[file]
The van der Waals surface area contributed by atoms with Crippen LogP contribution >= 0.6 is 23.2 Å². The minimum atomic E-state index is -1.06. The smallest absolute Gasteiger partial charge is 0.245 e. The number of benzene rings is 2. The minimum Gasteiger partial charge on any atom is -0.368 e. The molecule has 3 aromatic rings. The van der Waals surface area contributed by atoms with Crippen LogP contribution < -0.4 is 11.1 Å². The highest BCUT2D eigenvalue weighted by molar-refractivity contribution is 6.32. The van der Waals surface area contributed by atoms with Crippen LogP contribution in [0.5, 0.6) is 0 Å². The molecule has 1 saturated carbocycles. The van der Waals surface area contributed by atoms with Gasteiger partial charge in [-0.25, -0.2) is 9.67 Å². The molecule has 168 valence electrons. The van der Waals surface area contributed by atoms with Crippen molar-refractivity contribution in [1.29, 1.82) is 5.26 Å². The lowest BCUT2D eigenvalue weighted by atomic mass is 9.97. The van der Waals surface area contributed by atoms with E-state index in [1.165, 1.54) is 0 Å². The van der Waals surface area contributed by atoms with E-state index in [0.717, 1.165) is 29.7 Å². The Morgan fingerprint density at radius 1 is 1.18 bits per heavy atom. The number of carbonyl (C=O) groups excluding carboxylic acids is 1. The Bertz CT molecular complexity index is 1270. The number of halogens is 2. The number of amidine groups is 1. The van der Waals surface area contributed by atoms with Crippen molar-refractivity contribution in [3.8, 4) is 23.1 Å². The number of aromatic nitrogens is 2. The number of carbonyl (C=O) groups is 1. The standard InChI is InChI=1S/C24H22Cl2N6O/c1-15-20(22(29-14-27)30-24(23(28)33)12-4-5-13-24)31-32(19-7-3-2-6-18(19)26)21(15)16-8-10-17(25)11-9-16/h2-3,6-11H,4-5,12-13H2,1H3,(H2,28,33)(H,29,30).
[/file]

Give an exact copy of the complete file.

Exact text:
The van der Waals surface area contributed by atoms with Crippen LogP contribution >= 0.6 is 23.2 Å². The minimum atomic E-state index is -1.06. The smallest absolute Gasteiger partial charge is 0.245 e. The number of benzene rings is 2. The minimum Gasteiger partial charge on any atom is -0.368 e. The molecule has 3 aromatic rings. The van der Waals surface area contributed by atoms with Crippen LogP contribution < -0.4 is 11.1 Å². The highest BCUT2D eigenvalue weighted by molar-refractivity contribution is 6.32. The van der Waals surface area contributed by atoms with Crippen LogP contribution in [0.5, 0.6) is 0 Å². The molecule has 1 saturated carbocycles. The van der Waals surface area contributed by atoms with Gasteiger partial charge in [-0.25, -0.2) is 9.67 Å². The molecule has 168 valence electrons. The van der Waals surface area contributed by atoms with Crippen molar-refractivity contribution in [1.29, 1.82) is 5.26 Å². The lowest BCUT2D eigenvalue weighted by atomic mass is 9.97. The van der Waals surface area contributed by atoms with E-state index in [1.165, 1.54) is 0 Å². The van der Waals surface area contributed by atoms with E-state index in [0.717, 1.165) is 29.7 Å². The Morgan fingerprint density at radius 1 is 1.18 bits per heavy atom. The number of carbonyl (C=O) groups excluding carboxylic acids is 1. The Bertz CT molecular complexity index is 1270. The number of halogens is 2. The number of amidine groups is 1. The van der Waals surface area contributed by atoms with Crippen molar-refractivity contribution in [3.8, 4) is 23.1 Å². The number of aromatic nitrogens is 2. The number of carbonyl (C=O) groups is 1. The standard InChI is InChI=1S/C24H22Cl2N6O/c1-15-20(22(29-14-27)30-24(23(28)33)12-4-5-13-24)31-32(19-7-3-2-6-18(19)26)21(15)16-8-10-17(25)11-9-16/h2-3,6-11H,4-5,12-13H2,1H3,(H2,28,33)(H,29,30).